• factors associated with the intervention (e.g. known and potential adverse effects; comorbidities or concomitant medications that might impact safety; special requirements for administering the intervention) 
  • factors associated with evaluations required to answer the study objective that would not be expected in usual care (e.g. additional invasive investigations)  
  • resource implications (e.g. need for specialist imaging or laboratory assays; unfamiliar or novel procedures requiring additional training) 
  • ethical and privacy implications (e.g. access to medical records and sharing of health information with pharmaceutical companies, researchers, or regulators)

Such an assessment process can then be used to guide the development of error mitigation approaches such as standard operating procedures, training, and trial monitoring. Trial processes that add scientific or ethical value to RCTs should be prioritized, and those that do not, or where the additional complexity outweighs the benefit should be avoided. 

Monitoring, auditing and inspection of study quality

Key message: The nature and frequency of any trial monitoring, auditing and inspection activities should be proportionate to any identified risks to study quality.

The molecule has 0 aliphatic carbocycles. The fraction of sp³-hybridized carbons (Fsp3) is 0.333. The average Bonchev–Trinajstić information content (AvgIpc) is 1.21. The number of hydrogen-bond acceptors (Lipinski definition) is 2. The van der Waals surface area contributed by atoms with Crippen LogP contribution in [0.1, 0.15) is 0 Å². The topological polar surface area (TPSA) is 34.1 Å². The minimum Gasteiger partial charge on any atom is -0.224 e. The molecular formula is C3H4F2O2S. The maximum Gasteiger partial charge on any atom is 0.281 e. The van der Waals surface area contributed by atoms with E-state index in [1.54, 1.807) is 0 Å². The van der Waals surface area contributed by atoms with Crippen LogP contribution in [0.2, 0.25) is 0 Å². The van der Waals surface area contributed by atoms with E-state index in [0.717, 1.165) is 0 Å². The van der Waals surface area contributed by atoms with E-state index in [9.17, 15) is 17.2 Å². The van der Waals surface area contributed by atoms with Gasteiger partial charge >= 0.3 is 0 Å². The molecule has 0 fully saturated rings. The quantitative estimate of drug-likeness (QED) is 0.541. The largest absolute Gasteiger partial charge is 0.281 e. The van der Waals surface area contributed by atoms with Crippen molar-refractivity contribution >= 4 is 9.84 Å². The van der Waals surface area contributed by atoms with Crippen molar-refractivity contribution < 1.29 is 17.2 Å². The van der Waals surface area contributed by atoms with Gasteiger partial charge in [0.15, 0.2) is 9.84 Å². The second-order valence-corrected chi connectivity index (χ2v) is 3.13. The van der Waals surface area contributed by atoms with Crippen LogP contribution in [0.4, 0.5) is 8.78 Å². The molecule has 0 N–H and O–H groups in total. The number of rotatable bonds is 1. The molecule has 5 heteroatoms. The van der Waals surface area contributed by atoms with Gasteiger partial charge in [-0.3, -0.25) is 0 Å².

Why this is important: Good trial monitoring, auditing and inspection activities identify issues that matter (important deviations from the protocol or unanticipated issues that threaten to undermine the reliability of results or protection of participants’ rights and wellbeing) and provide an opportunity to further improve quality (e.g. through modifications to the protocol and procedures, training and mentoring staff, or information provided to participants). Excessive monitoring, auditing and inspection activities and failure to focus on details that have a material impact on trial quality wastes resources, creates distraction, and demotivates staff. 

Rational monitoring focuses on the issues that will make a material difference to the participants in the trial and the reliability of the results (e.g. trial recruitment, adherence to allocated intervention, blinding, and completeness of follow-up). It informs corrective actions, supports staff, and enables improvements. It is important not to confuse more documentation for better quality. Example approaches that may be used include central review (including statistical analysis) of trial data and performance metrics to assess performance of staff and sites, in person or virtual support and mentoring for trial staff (e.g. through observation of study visits, with participant consent), and visits to clinical trial sites and facilities. 

Regulatory, auditing or inspection requirements should be proportionate and sensitive to the scientific and ethical qualities and objectives of a RCT. They should recognise the opportunity cost of, and avoid, setting irrelevant or disproportionate requirements that might discourage the conduct or participation in good RCTs that are designed to address important questions.